Last week I shared on Twitter that I was planning an interactive sermon, and asked whether people thought it was ‘mad, bad, or brave’ to do so. Encouraged by the responses, and my own conviction, I went ahead and preached it last night. The sermon was the first in a series on ‘prayers overheard’, and drew on Mary’s encounter with the angel Gabriel in Luke 1 v. 26 – 39. Although an encounter with an angel, rather than with God himself, it teaches one particularly important lesson about prayer.
I shall set out below exactly what ‘happened’ in the interactive sermon, and then offer one or two critiques at the bottom of the post. The illustrations, which may look a little ‘rough and ready’ were photographed directly from the flip-chart, so as to give you a feel of how things looked.
- After reading the passage and praying, the first thing we did was to watch Tony Jordan’s depiction of it from The Nativity, an excerpt of which you can see below. People were then invited to comment on how they felt about the depictions of Mary, Gabriel an d the story itself
2. I recounted a conversation with Master Coach , Claire Pedrick about Christian conversations. All too often we get stuck in a kind of ’empathetic loop’, where we build rapport by mirroring tone etc, but never effect change by altering it. My colleague and I role-played just such a conversation. I then explained that prayer often suffers from the same problem, and fails to provide a real engagement between us and God.
3. We looked at different ‘patterns’ of prayer on the flip-chart:
Sometimes prayers are like the UP arrow – all praise (which is good), but no engagement.
Other times they are like the DOWN arrow – all confession and contrition, which can be good too, but no engagement.
On other occasions prayer can get stuck in a loop between “I am a bad Christian” and “I cannot pray”. As we go round the loop, each seems to confirm the other, and real engagement never happens.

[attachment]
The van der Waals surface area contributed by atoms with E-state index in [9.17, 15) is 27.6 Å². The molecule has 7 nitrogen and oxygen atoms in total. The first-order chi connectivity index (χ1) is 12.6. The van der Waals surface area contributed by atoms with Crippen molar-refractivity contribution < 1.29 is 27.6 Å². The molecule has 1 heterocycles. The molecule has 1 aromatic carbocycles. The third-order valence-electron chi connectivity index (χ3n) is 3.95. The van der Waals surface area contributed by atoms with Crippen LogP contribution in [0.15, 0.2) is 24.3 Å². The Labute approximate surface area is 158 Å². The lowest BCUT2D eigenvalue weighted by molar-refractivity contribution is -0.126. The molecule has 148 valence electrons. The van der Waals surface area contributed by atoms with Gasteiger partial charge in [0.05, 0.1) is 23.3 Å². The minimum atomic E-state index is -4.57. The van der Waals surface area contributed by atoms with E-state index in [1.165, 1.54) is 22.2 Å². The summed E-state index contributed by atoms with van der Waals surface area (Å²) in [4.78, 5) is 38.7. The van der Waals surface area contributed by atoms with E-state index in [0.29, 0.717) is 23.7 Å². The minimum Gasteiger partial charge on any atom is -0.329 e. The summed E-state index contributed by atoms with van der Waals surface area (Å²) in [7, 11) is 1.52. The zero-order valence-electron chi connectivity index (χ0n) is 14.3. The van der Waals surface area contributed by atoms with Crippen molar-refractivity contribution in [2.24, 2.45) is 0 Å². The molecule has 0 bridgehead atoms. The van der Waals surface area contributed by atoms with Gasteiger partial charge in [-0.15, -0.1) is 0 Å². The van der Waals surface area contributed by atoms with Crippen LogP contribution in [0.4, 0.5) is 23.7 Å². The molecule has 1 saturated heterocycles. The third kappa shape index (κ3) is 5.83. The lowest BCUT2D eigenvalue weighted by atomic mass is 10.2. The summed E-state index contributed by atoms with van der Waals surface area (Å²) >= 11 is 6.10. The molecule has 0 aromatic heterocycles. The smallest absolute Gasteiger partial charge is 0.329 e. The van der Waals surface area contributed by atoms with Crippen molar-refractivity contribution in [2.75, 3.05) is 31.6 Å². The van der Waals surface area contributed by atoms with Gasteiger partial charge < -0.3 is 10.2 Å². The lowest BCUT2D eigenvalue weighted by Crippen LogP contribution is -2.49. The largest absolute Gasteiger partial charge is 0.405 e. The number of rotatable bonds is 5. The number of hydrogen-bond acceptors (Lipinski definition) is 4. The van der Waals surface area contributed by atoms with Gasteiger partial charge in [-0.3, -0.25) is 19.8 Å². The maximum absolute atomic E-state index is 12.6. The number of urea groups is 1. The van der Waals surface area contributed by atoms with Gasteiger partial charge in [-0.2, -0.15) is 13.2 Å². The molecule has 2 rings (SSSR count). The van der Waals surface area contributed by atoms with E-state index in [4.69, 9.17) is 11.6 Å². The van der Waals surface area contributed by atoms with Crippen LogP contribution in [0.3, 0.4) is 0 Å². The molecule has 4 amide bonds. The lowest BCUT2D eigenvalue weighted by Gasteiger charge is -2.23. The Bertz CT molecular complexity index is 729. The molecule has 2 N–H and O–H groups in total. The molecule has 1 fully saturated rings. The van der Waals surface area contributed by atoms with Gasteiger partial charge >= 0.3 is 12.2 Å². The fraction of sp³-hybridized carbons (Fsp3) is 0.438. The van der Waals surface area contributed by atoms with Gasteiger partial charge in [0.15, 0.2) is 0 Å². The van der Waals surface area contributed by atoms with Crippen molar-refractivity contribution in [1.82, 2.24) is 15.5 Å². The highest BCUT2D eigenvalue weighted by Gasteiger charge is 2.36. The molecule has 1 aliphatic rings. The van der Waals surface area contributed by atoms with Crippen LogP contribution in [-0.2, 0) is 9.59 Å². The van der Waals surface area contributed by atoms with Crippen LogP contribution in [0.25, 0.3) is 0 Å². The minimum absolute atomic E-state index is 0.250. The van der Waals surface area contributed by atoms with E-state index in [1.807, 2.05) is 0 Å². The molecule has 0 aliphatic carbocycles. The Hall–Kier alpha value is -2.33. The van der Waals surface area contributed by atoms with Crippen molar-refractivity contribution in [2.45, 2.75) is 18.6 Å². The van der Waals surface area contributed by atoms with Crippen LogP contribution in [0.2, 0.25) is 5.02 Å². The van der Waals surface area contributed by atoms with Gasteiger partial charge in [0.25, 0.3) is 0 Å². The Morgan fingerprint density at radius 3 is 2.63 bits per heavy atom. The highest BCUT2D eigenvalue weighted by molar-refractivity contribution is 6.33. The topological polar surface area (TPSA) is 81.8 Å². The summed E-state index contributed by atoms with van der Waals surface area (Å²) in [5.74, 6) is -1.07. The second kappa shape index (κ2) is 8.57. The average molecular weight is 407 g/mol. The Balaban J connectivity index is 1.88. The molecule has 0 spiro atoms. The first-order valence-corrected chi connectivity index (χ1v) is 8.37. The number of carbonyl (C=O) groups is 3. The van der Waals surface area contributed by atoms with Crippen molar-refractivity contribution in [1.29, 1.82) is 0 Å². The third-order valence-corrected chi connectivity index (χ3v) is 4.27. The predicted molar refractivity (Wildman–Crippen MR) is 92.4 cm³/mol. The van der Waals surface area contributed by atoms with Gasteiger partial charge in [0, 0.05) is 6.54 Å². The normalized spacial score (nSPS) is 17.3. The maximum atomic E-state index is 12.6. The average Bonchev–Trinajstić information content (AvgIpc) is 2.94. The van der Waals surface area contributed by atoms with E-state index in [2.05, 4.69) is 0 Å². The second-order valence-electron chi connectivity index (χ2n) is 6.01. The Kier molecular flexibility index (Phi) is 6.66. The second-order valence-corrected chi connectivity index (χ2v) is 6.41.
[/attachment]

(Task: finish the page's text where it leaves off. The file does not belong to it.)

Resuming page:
4. At this point, people were encouraged to use the felt tip pens and paper on their seats to draw their own ‘patterns’ of prayer, some of which they then shared.
5. I then quoted a very honest account of ‘troubled’ prayer from the God52 blog.
6. We then looked at the pattern of Mary’s conversation with the angel, where she moves from initial surprise, to plumbing the depths of the implications, to hearing God’s response through the angel, to saying ‘yes’. We examined how this might be a pattern for our own prayers:
7. People were asked to read out other passages where the person encountering God had said an immediate ‘yes’ and moved on. These ranged from Abraham in Genesis to Paul in Acts.
8. We considered how the habit of saying ‘yes’ served Mary well in later years – offering her unquestioning obedience at teh wedding in Cana, at the foot of the cross, and in patiently waiting for the outpouring of the Spirit in Jerusalem.
9. We concluded by saying that the ‘tone’ of our private engagement with God in prayer will set the tone of our public faith – for good or ill. ‘Lord, teach us to pray’.
- In all honesty, low numbers made it obvious that some stayed away because of the pre-advertised interactive nature of the sermon.
- Participation was offered at different levels, from the non-threatening (commenting on a film or reading out a Bible passage) to the more challenging (drawing a graphic representation of your prayer life and sharing it). A middle course was there too, for those who wanted to engage more than just listening by doing the drawing, but had no desire to share it.
- Quoting from the God52 blog was a deliberate move to reassure that problems with prayer stretch beyond the church fellowship.
- The use of role play near the beginning allowed for a few nervous giggles, and broke the ice for others to share more later.
- Reactions afterwards were almost entirely positive. This does not mean that everybody enjoyed it – only that those who spoke to me did.
- I could see more people scribbling notes to keep than in any other sermon I have ever preached.
- You will notice that I have used the pronoun ‘we’ throughout, although I was the preacher. This is because it felt like a truly communal act.
Would I try it again? Definitely!